Today, as we live in an increasingly globalized and interconnected world, it is interesting to ask the question – when did all this actually start? When did humanity first produce standardized consumer goods, created with standardized materials, … When did we set out on the road to modernity?
The answer is: surprisingly early. And an impressive example of this can be found on a shipwreck found in the Rhone river near Arles in France. This wreck was an almost complete transport ship from Roman times and dated from the first century AD. Its oak hull was found, together with big parts of cargo in a muddy river environment with almost no visibility.
What was found on this wreck is however amazing.
In addition to amphorae and utensils, there were metal ingots of iron, copper, zinc and lead, the exact composition of which was noted on them. From these ingots it could be seen whether they were intended for the production of swords or ploughshares or for cooking materials and tools…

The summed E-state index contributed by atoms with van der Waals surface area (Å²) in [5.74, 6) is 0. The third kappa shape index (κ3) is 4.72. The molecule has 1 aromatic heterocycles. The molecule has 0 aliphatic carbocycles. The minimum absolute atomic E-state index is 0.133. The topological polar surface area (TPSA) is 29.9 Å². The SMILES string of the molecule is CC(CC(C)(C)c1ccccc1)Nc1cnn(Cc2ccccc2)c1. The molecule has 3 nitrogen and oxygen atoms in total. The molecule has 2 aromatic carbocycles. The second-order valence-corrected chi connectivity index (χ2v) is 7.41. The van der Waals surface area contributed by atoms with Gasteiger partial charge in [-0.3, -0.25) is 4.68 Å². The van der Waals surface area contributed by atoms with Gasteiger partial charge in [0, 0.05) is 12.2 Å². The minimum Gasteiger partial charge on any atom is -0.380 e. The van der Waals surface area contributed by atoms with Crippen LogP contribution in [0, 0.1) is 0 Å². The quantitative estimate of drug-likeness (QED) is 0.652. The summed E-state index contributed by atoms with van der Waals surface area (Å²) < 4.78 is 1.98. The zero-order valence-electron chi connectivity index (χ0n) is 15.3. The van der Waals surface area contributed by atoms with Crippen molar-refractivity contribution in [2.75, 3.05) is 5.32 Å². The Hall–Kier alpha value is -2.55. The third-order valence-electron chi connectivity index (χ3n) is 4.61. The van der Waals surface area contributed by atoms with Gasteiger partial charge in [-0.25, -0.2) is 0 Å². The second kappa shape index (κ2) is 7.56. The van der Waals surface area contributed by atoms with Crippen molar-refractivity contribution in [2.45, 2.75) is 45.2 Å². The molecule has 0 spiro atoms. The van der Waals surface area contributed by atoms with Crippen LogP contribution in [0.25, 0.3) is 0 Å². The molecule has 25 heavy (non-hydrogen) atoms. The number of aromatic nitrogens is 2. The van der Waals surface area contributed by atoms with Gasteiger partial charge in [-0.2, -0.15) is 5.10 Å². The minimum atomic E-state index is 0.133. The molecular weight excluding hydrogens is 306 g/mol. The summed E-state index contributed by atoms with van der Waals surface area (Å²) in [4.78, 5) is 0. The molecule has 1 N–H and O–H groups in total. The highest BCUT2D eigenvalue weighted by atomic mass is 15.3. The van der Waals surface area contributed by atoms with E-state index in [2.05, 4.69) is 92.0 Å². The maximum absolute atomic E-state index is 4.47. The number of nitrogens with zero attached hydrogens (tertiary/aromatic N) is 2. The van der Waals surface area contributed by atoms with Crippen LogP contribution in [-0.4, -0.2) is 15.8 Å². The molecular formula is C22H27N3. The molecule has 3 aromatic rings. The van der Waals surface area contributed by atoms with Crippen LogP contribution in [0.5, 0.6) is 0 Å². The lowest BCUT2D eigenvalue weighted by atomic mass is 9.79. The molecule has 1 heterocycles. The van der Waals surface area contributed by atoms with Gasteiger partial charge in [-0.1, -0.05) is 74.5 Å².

if the end product had to be hard or could also be more fragile. The standardized ingots could then be used by the blacksmith without further examination.
It was the same with the amphorae. There were standardized types of amphorae which showed the origin, century and – of course – the contents of the amphorae. They were so much a commodity that one did not bother to transport them back, but threw the used amphorae away, like our plastic bags today. At a breakage site in Rome, close to the Tiber, the fragments were so many that they even created a hill now named Monte Testaccio, which is 45 m high and more than 1 kilometre in circumference.
So, our ancient ancestors did not only start globalization and standardization early, but, alas, also pollution…